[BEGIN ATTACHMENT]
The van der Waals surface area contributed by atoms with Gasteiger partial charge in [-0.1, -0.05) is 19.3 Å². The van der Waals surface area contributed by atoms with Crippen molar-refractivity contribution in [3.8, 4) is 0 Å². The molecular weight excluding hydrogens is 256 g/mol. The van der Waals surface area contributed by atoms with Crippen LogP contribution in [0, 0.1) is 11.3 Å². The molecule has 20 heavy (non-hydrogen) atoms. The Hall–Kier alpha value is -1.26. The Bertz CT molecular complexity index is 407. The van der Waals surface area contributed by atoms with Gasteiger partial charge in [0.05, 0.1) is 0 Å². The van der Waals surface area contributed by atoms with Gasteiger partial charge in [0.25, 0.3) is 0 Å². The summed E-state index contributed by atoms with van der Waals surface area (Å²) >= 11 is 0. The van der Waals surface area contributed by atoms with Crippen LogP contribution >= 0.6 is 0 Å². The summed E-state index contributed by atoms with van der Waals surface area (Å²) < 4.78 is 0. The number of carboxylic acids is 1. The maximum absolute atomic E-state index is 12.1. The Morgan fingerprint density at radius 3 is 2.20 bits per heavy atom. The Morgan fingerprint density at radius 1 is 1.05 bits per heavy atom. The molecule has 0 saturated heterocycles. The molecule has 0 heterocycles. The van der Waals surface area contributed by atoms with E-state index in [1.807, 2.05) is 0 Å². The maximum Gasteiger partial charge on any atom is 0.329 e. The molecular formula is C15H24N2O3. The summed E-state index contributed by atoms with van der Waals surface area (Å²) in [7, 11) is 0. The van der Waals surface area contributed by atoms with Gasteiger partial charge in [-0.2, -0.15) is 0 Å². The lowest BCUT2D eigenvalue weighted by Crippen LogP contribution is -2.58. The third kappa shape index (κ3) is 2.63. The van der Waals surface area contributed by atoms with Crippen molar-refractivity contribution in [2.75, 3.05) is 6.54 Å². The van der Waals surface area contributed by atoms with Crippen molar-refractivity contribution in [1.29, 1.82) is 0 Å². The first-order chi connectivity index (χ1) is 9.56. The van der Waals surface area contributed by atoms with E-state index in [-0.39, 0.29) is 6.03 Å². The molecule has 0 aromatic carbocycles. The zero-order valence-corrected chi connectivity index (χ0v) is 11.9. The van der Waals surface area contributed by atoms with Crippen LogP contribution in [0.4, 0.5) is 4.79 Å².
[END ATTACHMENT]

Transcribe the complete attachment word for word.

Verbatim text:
The van der Waals surface area contributed by atoms with Gasteiger partial charge in [-0.1, -0.05) is 19.3 Å². The van der Waals surface area contributed by atoms with Crippen molar-refractivity contribution in [3.8, 4) is 0 Å². The molecular weight excluding hydrogens is 256 g/mol. The van der Waals surface area contributed by atoms with Crippen LogP contribution in [0, 0.1) is 11.3 Å². The molecule has 20 heavy (non-hydrogen) atoms. The Hall–Kier alpha value is -1.26. The Bertz CT molecular complexity index is 407. The van der Waals surface area contributed by atoms with Gasteiger partial charge in [0.05, 0.1) is 0 Å². The van der Waals surface area contributed by atoms with Gasteiger partial charge in [0.25, 0.3) is 0 Å². The summed E-state index contributed by atoms with van der Waals surface area (Å²) >= 11 is 0. The van der Waals surface area contributed by atoms with Crippen LogP contribution >= 0.6 is 0 Å². The summed E-state index contributed by atoms with van der Waals surface area (Å²) < 4.78 is 0. The number of carboxylic acids is 1. The maximum absolute atomic E-state index is 12.1. The Morgan fingerprint density at radius 3 is 2.20 bits per heavy atom. The Morgan fingerprint density at radius 1 is 1.05 bits per heavy atom. The molecule has 0 saturated heterocycles. The molecule has 0 heterocycles. The van der Waals surface area contributed by atoms with E-state index in [1.807, 2.05) is 0 Å². The maximum Gasteiger partial charge on any atom is 0.329 e. The molecular formula is C15H24N2O3. The summed E-state index contributed by atoms with van der Waals surface area (Å²) in [7, 11) is 0. The van der Waals surface area contributed by atoms with Gasteiger partial charge in [-0.2, -0.15) is 0 Å². The lowest BCUT2D eigenvalue weighted by Crippen LogP contribution is -2.58. The third kappa shape index (κ3) is 2.63. The van der Waals surface area contributed by atoms with Crippen molar-refractivity contribution in [2.75, 3.05) is 6.54 Å². The van der Waals surface area contributed by atoms with Crippen molar-refractivity contribution in [1.29, 1.82) is 0 Å². The first-order chi connectivity index (χ1) is 9.56. The van der Waals surface area contributed by atoms with E-state index in [-0.39, 0.29) is 6.03 Å². The molecule has 0 aromatic carbocycles. The zero-order valence-corrected chi connectivity index (χ0v) is 11.9. The van der Waals surface area contributed by atoms with Crippen LogP contribution in [0.4, 0.5) is 4.79 Å².